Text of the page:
The cabin of the 2010 Cadillac CTS-V spoke to the nature of the car. The gear selector and steering wheel were clad in suede, begging to be held.
The instrument panel shone brightly, with the small boost gauge in particular catching our eye with a promise of some supercharged fun.
Prominent contrasting stitching on the dash looked classy and bold. The Recaro seats, though totally adjustable, will hold you firmly in a position of attention, the bolsters prodding us into alertness. The V-badged Caddy will remind you a bit of the Concorde jet—sleek, luxurious, supremely fast, yet odd to behold. There is no question, even before firing up the CTS-V, that this is a driver’s car.
Power delivery in the CTS-V is pretty much what one would expect from a supercharged 6.2-liter V-8 in a Cadillac. It’s strong, smoothly rising, and absolutely wonderful. The same amount of power in other rear-drive sedans would be a lot more hairy, but the CTS handles it well, putting it to the ground evenly, and without too much noise. Regardless of how it sounds, with the pedal down, you’ll be handily aware of the ample power on offer. On loose or wet surfaces, the CTS-V took on a slightly different character. When driven hard, it still really wanted to give the appearance of great power being handled with ease. Without the advantage of all-wheel grip, however, the rear end floated from side to side behind us, within the limits of the electronic nannies. Despite losing traction, the car was determined to deliver the power to the ground, and took on a feeling of hovering down the road at the very brink of peril.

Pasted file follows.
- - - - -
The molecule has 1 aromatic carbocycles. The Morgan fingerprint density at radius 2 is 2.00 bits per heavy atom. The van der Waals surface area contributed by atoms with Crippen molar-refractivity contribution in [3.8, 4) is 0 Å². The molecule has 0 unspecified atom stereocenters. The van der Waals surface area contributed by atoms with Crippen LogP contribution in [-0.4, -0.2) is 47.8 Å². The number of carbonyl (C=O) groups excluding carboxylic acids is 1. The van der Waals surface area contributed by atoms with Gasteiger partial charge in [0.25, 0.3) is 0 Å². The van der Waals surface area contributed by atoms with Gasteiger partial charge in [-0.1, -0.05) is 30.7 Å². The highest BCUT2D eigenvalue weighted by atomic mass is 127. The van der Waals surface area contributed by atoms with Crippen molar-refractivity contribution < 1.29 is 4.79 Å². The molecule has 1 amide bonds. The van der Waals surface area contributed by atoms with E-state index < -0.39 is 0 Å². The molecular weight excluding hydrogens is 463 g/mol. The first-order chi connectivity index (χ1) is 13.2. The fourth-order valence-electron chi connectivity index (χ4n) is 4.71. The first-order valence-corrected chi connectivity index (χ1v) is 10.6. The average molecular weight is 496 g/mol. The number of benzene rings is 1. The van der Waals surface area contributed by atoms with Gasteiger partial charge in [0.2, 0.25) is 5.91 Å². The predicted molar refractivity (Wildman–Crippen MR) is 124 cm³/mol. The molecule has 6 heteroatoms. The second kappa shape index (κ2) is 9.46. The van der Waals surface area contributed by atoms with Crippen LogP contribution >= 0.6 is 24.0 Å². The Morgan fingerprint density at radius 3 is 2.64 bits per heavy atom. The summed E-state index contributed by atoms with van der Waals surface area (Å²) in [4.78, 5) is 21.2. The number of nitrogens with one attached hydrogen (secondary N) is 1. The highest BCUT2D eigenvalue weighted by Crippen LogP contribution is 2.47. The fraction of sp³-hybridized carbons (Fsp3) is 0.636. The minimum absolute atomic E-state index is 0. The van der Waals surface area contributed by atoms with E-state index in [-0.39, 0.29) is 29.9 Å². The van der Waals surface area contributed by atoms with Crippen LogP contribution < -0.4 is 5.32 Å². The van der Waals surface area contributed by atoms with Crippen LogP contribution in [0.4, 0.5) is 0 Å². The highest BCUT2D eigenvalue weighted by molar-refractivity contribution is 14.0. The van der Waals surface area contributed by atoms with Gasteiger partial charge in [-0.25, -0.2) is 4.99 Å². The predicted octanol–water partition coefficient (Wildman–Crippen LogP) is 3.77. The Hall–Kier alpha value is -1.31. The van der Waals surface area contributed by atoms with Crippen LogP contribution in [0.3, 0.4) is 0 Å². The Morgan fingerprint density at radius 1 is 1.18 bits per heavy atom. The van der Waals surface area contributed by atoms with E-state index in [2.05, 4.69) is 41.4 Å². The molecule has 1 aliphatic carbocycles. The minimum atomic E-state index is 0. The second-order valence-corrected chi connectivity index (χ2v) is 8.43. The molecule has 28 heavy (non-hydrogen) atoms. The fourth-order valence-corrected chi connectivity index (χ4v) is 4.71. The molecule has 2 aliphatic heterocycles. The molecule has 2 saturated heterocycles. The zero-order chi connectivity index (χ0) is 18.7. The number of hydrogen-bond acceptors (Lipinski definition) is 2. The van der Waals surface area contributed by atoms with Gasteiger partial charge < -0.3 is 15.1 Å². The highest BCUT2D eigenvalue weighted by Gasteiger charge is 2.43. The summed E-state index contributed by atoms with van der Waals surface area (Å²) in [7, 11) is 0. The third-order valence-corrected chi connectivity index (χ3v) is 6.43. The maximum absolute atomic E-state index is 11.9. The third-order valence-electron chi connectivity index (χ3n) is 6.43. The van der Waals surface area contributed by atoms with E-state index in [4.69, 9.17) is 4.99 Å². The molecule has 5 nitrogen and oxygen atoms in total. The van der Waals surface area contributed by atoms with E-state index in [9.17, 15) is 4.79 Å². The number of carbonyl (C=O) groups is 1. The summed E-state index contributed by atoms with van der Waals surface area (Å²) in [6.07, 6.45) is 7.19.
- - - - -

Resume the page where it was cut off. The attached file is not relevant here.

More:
On the back of the wheel, rather than actual paddles available to shift gears, are two small buttons, similar in feel to those in other General Motors products we have tested, such as the Chevrolet Camaro (in whose case at least an attempt was made to simulate the shape of a paddle). In those other instances, while we would have preferred proper paddles, we didn’t think much of the buttons. In the Cadillac CTS-V, however, they felt truly out-of-place, and not just in the sense of an expected level of brand quality—the buttons were literally placed nearly out-of-reach for even our comically large hands. With hands at a relaxed ten-and-two, reaching for the button with the pinky required loosing grip of the steering wheel. With our usual east-west grip, buttons were just within reach of our longest digits.
Folks with normal- to smaller-sized hands may need to either lift to shift, or have hands placed awkwardly below the spokes of the steering wheel to easily reach the buttons (not a position we recommend). Alternately, full-time use of the gear lever is an option for drivers fed up with the buttons. But, that’s a small quibble in the grand scheme of things, particularly when the grand scheme happens to be a 556-horsepower luxury sports sedan with good looks and a great ride. Small only until one begins to explore the capabilities of the transmission. After managing to hit the button to upshift, the driver can expect to wait to the count of “one Mississippi” for the gears to swap. By that time, thanks in no small part to the curtness with which the engine revs through the low gears, one may often find the tach needle bouncing off the 6200-rpm limit.
After some time, we found ourselves getting used to the predictable nature of the power delivery, and were able to click to shift in advance of actually wanting to shift, allowing us to minimize such frustrations. Still, the lag is more than one should expect to get used to in an otherwise outstanding performer like the CTS-V. Advice: put the lever into sport mode, then leave the shifting up to the machine, particularly if trying to reproduce Cadillac’s claimed 3.9-second 0-60 time. Or, simply opt for the six-speed manual.
2010 Cadillac CTS-V Specifications —